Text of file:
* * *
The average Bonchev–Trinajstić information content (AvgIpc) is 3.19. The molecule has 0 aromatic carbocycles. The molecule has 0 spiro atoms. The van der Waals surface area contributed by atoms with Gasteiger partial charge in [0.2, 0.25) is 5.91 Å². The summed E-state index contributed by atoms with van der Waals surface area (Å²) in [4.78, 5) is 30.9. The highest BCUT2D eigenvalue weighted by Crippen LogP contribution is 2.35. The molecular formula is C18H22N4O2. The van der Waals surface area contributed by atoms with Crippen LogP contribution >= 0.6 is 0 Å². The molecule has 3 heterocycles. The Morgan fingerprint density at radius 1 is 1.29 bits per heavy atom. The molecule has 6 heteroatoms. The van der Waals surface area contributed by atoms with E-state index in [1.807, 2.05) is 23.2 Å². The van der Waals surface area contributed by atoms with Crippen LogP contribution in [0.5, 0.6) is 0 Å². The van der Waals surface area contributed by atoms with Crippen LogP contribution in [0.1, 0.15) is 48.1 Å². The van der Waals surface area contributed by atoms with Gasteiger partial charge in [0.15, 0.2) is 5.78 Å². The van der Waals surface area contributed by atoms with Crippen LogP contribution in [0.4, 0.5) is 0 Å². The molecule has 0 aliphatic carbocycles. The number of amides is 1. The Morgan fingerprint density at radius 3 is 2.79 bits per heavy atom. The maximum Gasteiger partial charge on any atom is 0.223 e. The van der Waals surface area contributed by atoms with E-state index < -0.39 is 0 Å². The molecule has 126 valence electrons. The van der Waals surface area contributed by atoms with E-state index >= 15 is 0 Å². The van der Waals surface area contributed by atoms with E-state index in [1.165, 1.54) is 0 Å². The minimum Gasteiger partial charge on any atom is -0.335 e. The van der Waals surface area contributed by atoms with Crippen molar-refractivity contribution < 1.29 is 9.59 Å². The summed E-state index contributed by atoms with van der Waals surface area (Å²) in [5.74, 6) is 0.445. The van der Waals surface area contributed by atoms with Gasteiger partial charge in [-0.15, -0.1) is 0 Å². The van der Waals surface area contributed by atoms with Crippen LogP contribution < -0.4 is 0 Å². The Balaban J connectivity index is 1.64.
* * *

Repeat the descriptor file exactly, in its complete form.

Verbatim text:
The average Bonchev–Trinajstić information content (AvgIpc) is 3.19. The molecule has 0 aromatic carbocycles. The molecule has 0 spiro atoms. The van der Waals surface area contributed by atoms with Gasteiger partial charge in [0.2, 0.25) is 5.91 Å². The summed E-state index contributed by atoms with van der Waals surface area (Å²) in [4.78, 5) is 30.9. The highest BCUT2D eigenvalue weighted by Crippen LogP contribution is 2.35. The molecular formula is C18H22N4O2. The van der Waals surface area contributed by atoms with Crippen LogP contribution >= 0.6 is 0 Å². The molecule has 3 heterocycles. The Morgan fingerprint density at radius 1 is 1.29 bits per heavy atom. The molecule has 6 heteroatoms. The van der Waals surface area contributed by atoms with E-state index in [1.807, 2.05) is 23.2 Å². The van der Waals surface area contributed by atoms with Crippen LogP contribution in [0.5, 0.6) is 0 Å². The van der Waals surface area contributed by atoms with Crippen LogP contribution in [0.1, 0.15) is 48.1 Å². The van der Waals surface area contributed by atoms with Gasteiger partial charge in [0.15, 0.2) is 5.78 Å². The van der Waals surface area contributed by atoms with Crippen LogP contribution in [0.4, 0.5) is 0 Å². The molecule has 0 aliphatic carbocycles. The number of amides is 1. The Morgan fingerprint density at radius 3 is 2.79 bits per heavy atom. The maximum Gasteiger partial charge on any atom is 0.223 e. The van der Waals surface area contributed by atoms with E-state index < -0.39 is 0 Å². The molecule has 126 valence electrons. The van der Waals surface area contributed by atoms with E-state index >= 15 is 0 Å². The van der Waals surface area contributed by atoms with E-state index in [1.165, 1.54) is 0 Å². The minimum Gasteiger partial charge on any atom is -0.335 e. The van der Waals surface area contributed by atoms with Crippen molar-refractivity contribution < 1.29 is 9.59 Å². The summed E-state index contributed by atoms with van der Waals surface area (Å²) in [5.74, 6) is 0.445. The van der Waals surface area contributed by atoms with Gasteiger partial charge in [-0.15, -0.1) is 0 Å². The van der Waals surface area contributed by atoms with Crippen LogP contribution < -0.4 is 0 Å². The Balaban J connectivity index is 1.64.